FoodWhat is a better place to start in the exploration of a city then its culinary options. Again, this list is by no means exclusive, it is just the places I have visited thus far. Whether its donuts and pizza or tacos and BBQ, San Diego has something for everyone.
HikingAfter indulging in the culinary options above you will no doubt want to hit the trail and work off those calories. Here are some of my favorite hikes around the city.
MuseumsIf the gathering of new information is you thing then you will be at home in the countless museums of San Diego. Just the Prada itself has a half dozen. Here are some of my favorites.
Fun ActivitiesAll of these activities didn't fit in one of the above categories but should absolutely be on the mind of any visitor to San Diego. Whether it is visiting the most haunted place in America (Whaley House) or exploring Sunny Jim's Cave, there is no shortage of unique adventures to had.
AreasSince San Diego is such a big city, it can be easier to just explore a few of the popular areas. While I haven't had a chance to explore too many of them at the level that I would like, here is a guide to the awesome area known as North Park.
Many people consider San Diego as the original California. In 1542, Juan Rodriguez Cabrillo, a Spanish explorer, discovered San Diego Bay. He was searching for a fabled cross-continent water route known as the Strait of Anian. Cabrillo was the first explorer to map a large percentage of California’s coastal features. In 1602, Sebastian Vizcaíno named the area for a saint, San Diego de Alcalá. He mapped the California coast in greater detail.
Establishment of the San Diego Mission
By 1767, Gaspar de Portola is appointed to the governorship by Spain. Five groups are sent to settle the area. Sea passage is difficult in 1769, and 21 sailors died. Others suffered with scurvy. The San Diego Mission was finally established on Presidio Hill and was the first of 21 missions to be built. More than 1,400 indigenous people lived near the Mission.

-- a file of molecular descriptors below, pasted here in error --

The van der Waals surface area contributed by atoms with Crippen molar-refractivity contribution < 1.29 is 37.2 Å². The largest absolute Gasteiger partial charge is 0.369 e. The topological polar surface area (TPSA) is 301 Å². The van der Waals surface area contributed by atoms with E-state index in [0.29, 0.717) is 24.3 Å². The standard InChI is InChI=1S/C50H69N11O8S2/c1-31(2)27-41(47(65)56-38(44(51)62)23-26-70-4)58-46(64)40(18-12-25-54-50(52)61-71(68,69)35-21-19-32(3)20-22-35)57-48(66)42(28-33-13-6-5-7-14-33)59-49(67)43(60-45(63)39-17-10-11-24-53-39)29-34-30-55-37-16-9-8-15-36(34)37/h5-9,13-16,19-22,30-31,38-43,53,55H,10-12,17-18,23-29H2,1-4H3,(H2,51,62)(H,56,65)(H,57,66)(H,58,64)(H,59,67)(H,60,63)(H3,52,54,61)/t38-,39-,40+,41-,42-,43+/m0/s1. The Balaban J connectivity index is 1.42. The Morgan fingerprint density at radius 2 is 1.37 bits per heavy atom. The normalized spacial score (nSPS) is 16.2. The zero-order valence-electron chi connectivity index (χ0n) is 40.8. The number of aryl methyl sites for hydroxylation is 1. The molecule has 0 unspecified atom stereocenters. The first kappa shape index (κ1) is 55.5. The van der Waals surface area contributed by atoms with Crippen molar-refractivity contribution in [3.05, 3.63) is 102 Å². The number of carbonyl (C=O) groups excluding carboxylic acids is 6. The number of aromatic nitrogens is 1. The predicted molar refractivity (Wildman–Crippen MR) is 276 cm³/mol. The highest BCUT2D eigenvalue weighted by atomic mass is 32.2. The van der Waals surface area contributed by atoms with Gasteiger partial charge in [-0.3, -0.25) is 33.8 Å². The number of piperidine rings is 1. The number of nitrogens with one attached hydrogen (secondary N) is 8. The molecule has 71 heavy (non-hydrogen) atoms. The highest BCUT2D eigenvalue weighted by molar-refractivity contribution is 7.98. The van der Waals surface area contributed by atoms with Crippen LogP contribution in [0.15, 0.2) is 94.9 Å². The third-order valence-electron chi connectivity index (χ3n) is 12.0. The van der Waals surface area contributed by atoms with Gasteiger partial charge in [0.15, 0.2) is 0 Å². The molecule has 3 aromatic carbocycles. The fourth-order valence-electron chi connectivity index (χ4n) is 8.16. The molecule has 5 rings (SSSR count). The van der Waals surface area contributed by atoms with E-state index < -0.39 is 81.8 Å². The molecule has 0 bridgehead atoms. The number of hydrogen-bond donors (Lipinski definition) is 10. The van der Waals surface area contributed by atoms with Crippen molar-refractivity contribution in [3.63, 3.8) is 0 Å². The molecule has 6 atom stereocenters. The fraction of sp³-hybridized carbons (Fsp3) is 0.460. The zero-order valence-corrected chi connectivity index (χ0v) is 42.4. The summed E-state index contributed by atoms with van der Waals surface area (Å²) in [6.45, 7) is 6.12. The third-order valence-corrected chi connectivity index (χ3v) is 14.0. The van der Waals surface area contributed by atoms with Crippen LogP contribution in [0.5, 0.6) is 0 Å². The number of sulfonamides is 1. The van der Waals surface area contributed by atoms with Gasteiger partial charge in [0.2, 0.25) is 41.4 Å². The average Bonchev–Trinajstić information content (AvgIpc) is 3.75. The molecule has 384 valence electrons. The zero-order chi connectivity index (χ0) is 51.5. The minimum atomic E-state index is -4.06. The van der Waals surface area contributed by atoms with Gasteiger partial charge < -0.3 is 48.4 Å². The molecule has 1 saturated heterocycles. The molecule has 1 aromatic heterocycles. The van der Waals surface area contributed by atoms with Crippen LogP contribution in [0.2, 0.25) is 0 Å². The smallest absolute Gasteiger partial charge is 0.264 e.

Through the next 80 years, San Diego's new residents experienced the wrath of Native American people. Not all converted to Christianity or joined the missions.
The first American colonists arrived in 1774. Two years later, in 1776, a new fortress was built at the Presidio. The Presidio’s total settlement population was about two hundred people in 1790. Twenty years later, Fort Guijarros was constructed.
San Diego’s Earthquakes
A large earthquake hit San Diego in November 1800. Geoscientists believe the quake registered at approximately 6.5 Richter scale. The earthquake damaged San Diego and San Juan Capistrano missions. In 1812, an earthquake destroyed the San Diego mission again. Many other earthquakes would follow.
San Diego’s Early 19th Century Homes
In the 1820s decade, San Diego’s population grew to six hundred people. Home building throughout today’s Old Town began in earnest. Adobes of Pio Pico (the Governor of California in 1845) and Maria Reyes Ibanez were constructed at the intersection of Wallace and Juan Streets.
The homes of Rosario Aguilar, Jose Antonio Estudillo, Dona Tomasa Alvarado, and Juan Bandini followed. The home are built in traditional Spanish-Mexican style. San Diego is ruled by Mexico for approximately 25 years.
San Diego's Land Grants, the Ranchos
Mexico granted the first rancho, Los Peñasquitos, of 8,486 acres to Captain Francisco María Ruíz. Thereafter, 33 additional land grants representing a total area of 948 square miles were awarded in the area. San Diego was then the “unofficial” capital of California because of Governor Jose Maria Echandia’s preference.
In 1828, a massive smallpox outbreak occurred. Vaccinations, a relatively new procedure, helped to stall the epidemic. In 1832, malaria killed mostly Natives. Many missions are closed at this time.
Richard Henry Dana’s account, “Two Years Before the Mast,” (1841) recounts adventures and dangers of traveling to San Diego. Rattlesnakes and bears were apparently plentiful. San Diego, he said, was not an easy place to live.
San Diego at Mid-Nineteenth Century
In December 1846, the American flag flew in the Presidio. Admiral Robert F. Stockton comes to San Diego via the Congress, and Fort Stockton is built at the top of Presidio Hill to defend residents against Mexican War attackers. The battle of the Valley of Pasqual, in today’s Escondido, was bloody. Nineteen Americans died and California was eventually taken by the United States.